America’s New War, and Our New Year.

air-force-usa-bombing
Trump’s new war on Syria is immoral and illegal.

USA is not the world’s police, and nobody attacked USA. Trump wants to distract people from his imminent filthy problems, and that’s why the new war. And even if the bombing stops, that is no reason to believe U.S. has the right to invade and bomb other countries, whenever they like. They have been doing it for ages, since WWII — on various excuses. It’s outrageous. And as always, they have U.K. and France on their side. ONLY THEM.
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With that strong note of resistance, I’m writing about something totally different.
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April 14, and sometimes April 15 — based on the lunar calendar — is New Year’s Day in many parts of India — in various, spectacular forms. I am not an expert, but I know it’s celebrated in Bengal, Orissa, Assam and Punjab — under various names. We Bengalis call it Pahela Baisakh (the first day of Baisakh). Baisakh is the first summer month.

Our Old World New Year’s Day used to be celebrated with much fanfare — some places with flying kites, wearing new ethnic dresses (saris and kurtas in West Bengal and Bangladesh), fantastic masks and colorful costumes, AND social and religious gatherings around small sweet and samosa shops, garment tailoring shops, hair styling saloons, Indian-Chinese restaurants…or tiny goldsmith garages — you can imagine the rest…in a hugely crowded city like Calcutta, or Dhaka. People laugh unnecessarily this day, and they do it a lot. Believe it or not, they also hug each other.

Music and poetry is big — last time I checked — in both Bengals. In Bangladesh, the precious, silvery Hilsa (“Ilish”) fish features any menus, in major delight of the revelers.
Hilsa

These are places where new accounts would be officially inaugurated with sweets and fruits (ras gollas, mangoes and bananas in particular), and old accounts would be closed: all borrowed money paid up and off today (hopefully). Of course, thanks to corporate capitalism Wall Street and Wal-Mart style, they drove most small shops out of business, and those still in business would be out of business very soon. And India doesn’t have banks in most places, but its government has forced everybody to go plastic instead of cash, and it has caused havoc, beyond belief. But that’s another story.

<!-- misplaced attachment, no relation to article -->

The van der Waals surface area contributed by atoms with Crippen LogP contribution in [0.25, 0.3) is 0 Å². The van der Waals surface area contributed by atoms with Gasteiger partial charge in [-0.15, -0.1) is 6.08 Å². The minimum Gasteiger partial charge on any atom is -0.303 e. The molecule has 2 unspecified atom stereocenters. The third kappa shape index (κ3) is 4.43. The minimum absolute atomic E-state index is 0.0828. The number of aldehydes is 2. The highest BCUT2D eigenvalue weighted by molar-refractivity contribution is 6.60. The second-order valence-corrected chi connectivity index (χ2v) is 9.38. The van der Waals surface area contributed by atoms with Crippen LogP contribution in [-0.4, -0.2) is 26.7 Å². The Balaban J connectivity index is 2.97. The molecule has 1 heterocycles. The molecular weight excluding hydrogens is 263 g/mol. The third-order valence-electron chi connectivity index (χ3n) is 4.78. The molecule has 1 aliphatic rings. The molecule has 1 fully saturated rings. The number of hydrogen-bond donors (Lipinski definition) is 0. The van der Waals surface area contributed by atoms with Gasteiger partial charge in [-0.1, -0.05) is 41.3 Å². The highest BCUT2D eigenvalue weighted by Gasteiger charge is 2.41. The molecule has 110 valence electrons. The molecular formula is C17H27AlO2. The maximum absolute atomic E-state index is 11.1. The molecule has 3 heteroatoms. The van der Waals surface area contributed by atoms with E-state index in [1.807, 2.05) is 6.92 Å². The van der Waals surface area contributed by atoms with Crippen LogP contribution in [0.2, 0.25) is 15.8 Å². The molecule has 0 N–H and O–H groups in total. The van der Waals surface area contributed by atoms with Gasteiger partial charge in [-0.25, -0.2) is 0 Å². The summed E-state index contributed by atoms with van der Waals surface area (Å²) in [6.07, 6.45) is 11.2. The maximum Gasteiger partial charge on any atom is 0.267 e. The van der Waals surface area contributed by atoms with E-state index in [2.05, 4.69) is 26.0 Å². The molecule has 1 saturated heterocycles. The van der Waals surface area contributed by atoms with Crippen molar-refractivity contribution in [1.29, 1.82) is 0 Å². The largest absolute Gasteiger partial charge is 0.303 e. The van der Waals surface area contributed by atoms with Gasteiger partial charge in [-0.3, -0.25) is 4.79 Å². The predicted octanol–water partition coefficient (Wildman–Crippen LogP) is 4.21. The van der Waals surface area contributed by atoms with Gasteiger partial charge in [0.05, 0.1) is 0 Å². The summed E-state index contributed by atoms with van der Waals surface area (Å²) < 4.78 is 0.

Haalkhata

Of course in the Western world, thanks to what I call “Journalism of Exclusion,”
hardly anybody knows what we the “under-civilized” do, eat, wear, worship, or celebrate. We never existed in human civilization, and we still don’t, unless we are rich, white’ish, snob’ish, and famous — enough to donate enough to big politics, media, or both. Indian civilization to American media means new Wal-Marts, multiplexes, Pizza Huts, KFC’s, Coke, and fancy cars. Well, I believe a vast majority of Indians today think that way too.

(Human rights for the untouchables, the 24/7 rapes and murders of young women and girls, Hindu fanatics killing Muslims in India, and Muslim fanatics killing Hindus in other places — really, these are not fun stories for media or the mass: so, why bother? They tell us to be happy, and never question.)

But this Old World, forgotten civilization with its “Journalism of Exclusion” celebrations of its New Year’s Day — in some disorganized, unrehearsed, sometimes hilariously chaotic ways, keeps celebrating its history, language and cultural traditions — with absolute disregard and disrespect for the corporate media’s lack of inclusion. In fact, the people — more than one-sixth of human population — all know very well that an American-variety corporate capitalism and its sold-out politicians and media are slowly but surely crushing them to death. Some know it directly — for example the small sweet shop that ran its business for four generations, and now is about to be extinct because a big chain Reliance supermarket is selling fancier cakes and chocolates that younger people like a lot (and nobody questions what kind of sugar or preservatives were used, or how some child slaves harvested the chocolate — it’s not a part of human consciousness anymore).

But, still, ordinary people — with or without the knowledge of this new, crushing-them-to-death global corporate economy — keep celebrating their colorful, musical, food-and fun-filled social and religious celebration of their own New Year’s Day, the way many generations before them did it.

A story that I told you just now — would NOT be featured on tomorrow’s CNN, NBC, New York Times, or Wall Street Journal.

We don’t wish a Happy New Year, in case you want to know. It’s Naba Barsha in Bengal, Baisakhi in Punjab, Bisuba in Orissa, Bihu in Assam, and so on. We refuse to be a part of a media-dictated global cultural conformity.

I don’t know about you, but I am very, enormously happy to be that way.

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Bangladesh celebrates New Year

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